In 2010 Annual Conference, 2010 Conference - Tuesday


Stacey Smith, APR, Fellow PRSA, senior counsel with Jackson, Jackson & Wagner, provided great insights showing the role and benefits of using social media so that we have a thoughtful strategy for its use. She started by telling us that we need to stop ourselves from going to workshops that tell you to just join social networks, and instead stop and focus on the Strategy. What we tend to do is focus on details rather than strategy. Instead, stop and think: what are we trying to achieve? How do we measure this?
Why behavior? Attitudes and opinions are great, but they don’t lead to behaviors and actually get people to do the action item. Behaviors are hard to achieve, but are important to look at because they’re measureable. Behaviors that are possible include: Get someone to do something, not do something, or let an organization do something.

Also discussed the Behavior Public Relations Model and stakeholders. You’re probably familiar with the adoption stages: innovators (example provided are those that have iPad/iPhone4 and make up 3-5 percent of population), early adopters, late adopters, majority and laggards. If so, then you know you need to understand where your target audiences are in the adoption stages. Stacey added that most of our target audiences are laggards.

She also discussed interpreting Grunig’s involved audiences theory where you have low-involvement publics that don’t need info and can be reached via mass media; conversely, there are high-involvement publics that are actively seeking information and can be reached via specialty media. The latter tend to be social media types.

The diffusion process is a precursor to the behavioral model. It’s important to understand the one-way and two-way sources.

Social media uses in supporting relationships primarily include the awareness and interest building stage. Consider what you are currently doing, then look at social media as it can enhance reach, better targeted to some through fan and group pages, tweets, web pages, blogs, ads, maps, etc.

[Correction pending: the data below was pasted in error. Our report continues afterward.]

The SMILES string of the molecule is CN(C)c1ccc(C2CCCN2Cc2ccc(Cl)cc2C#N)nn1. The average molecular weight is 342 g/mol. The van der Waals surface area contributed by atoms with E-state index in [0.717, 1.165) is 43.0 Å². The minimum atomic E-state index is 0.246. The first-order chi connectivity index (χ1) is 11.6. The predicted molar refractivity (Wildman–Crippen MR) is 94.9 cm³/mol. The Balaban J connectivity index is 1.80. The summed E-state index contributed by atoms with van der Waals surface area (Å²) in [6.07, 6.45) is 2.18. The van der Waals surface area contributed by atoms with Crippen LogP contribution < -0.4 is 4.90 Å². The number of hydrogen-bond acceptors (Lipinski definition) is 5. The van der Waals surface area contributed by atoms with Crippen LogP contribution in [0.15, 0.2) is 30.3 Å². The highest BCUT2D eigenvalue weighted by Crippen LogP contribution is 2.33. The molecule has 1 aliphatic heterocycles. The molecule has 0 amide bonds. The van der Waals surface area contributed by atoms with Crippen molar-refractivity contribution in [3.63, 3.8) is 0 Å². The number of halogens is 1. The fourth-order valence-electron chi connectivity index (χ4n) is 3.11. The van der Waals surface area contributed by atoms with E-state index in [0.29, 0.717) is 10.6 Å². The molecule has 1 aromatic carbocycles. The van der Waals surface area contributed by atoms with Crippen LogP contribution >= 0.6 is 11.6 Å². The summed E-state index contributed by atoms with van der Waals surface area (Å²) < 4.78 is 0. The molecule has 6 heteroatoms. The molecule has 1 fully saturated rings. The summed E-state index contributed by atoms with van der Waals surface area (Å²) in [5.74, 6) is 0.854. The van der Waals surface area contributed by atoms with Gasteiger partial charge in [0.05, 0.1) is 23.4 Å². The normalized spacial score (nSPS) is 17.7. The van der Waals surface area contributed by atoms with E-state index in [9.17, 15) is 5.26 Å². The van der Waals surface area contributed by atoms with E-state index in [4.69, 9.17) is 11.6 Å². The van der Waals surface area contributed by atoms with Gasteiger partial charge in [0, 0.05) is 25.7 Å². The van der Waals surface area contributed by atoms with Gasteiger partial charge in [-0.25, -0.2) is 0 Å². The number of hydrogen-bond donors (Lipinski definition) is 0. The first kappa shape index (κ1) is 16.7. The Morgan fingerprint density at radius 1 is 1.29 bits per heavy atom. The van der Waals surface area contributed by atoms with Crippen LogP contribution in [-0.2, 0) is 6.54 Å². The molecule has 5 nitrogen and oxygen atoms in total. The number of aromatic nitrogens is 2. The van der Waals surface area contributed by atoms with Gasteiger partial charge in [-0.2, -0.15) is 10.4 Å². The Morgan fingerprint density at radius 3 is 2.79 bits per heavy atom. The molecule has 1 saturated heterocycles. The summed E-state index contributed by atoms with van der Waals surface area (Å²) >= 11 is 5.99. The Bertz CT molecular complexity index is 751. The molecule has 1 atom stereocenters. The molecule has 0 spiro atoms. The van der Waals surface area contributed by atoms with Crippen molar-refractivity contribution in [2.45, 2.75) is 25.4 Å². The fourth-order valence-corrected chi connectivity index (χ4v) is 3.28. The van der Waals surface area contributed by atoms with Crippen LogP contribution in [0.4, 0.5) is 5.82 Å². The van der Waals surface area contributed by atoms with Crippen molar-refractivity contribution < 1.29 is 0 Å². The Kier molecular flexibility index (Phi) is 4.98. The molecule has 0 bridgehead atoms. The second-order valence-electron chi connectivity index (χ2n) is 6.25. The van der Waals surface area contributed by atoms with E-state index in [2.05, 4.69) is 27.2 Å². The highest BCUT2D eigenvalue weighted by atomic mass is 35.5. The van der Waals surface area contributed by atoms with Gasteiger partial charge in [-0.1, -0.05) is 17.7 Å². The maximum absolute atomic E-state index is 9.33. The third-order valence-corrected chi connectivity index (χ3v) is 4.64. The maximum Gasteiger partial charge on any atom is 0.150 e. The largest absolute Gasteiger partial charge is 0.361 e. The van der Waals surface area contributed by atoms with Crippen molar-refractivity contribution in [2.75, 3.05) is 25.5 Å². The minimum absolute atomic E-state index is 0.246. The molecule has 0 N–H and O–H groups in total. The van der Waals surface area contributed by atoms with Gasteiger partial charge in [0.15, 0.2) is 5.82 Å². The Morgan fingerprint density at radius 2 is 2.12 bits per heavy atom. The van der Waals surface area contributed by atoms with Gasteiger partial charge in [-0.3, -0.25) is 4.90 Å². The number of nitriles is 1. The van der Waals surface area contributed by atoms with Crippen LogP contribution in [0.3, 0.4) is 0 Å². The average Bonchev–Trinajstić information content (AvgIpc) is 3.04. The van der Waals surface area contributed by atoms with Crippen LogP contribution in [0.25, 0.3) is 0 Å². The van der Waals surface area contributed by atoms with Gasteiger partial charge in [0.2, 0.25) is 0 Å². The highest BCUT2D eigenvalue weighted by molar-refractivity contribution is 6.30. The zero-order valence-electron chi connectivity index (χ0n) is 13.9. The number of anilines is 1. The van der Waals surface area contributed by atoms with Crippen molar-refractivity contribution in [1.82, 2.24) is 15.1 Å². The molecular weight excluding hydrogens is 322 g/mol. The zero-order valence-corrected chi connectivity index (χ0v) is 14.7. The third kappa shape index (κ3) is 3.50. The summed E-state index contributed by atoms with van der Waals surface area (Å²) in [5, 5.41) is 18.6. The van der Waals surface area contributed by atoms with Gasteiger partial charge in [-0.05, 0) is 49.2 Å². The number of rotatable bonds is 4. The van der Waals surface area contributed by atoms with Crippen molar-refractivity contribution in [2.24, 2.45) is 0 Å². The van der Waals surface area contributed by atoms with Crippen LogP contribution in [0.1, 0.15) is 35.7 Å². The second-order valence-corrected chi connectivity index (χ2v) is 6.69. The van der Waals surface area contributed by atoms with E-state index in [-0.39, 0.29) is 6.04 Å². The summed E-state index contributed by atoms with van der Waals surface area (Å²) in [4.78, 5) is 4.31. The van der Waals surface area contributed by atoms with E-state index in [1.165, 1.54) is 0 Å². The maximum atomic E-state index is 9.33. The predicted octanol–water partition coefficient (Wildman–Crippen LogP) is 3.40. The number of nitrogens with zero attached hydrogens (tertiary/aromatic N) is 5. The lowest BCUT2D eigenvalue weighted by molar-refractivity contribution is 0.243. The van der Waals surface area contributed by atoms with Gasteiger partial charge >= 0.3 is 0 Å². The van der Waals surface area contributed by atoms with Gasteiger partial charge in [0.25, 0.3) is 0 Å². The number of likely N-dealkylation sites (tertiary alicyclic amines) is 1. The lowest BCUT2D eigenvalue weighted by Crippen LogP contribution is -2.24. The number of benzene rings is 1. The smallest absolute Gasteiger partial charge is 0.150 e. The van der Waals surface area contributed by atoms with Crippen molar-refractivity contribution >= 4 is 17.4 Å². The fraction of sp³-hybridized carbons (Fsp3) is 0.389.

Ultimately we need to focus the most on how we find stakeholders and how to reach them. To assist in getting stakeholders connected in some organized fashion in order to build, expand, manage, track relationships and a connection with your organization. Social media is a TOOL to help build relationships and gain mutually supportive behaviors, NOT the entire relationship in and of itself! Focus on that and use it strategically where it’s useful = awareness and interest building.

She reviewed some examples and added that finding them is hard, but there are good attempts and ideas:

The more we can get to engagement, the more people will give us the behaviors that we’re trying to achieve. You can’t put all your apples in one basket thinking social media is going to do what you want it to do. We can’t all jump on this bandwagon and do this if it’s not going to work for our needs.

She then reviewed content ideas for Twitter and Facebook and outreach opportunities related to social media with an emphasis on integrating all the platforms with one clear voice. Also added that it’s important to reach out to the older demographic if they’re your target audience – don’t leave them out.


Stacey Smith
APR, Fellow PRSA
(603) 964-6302

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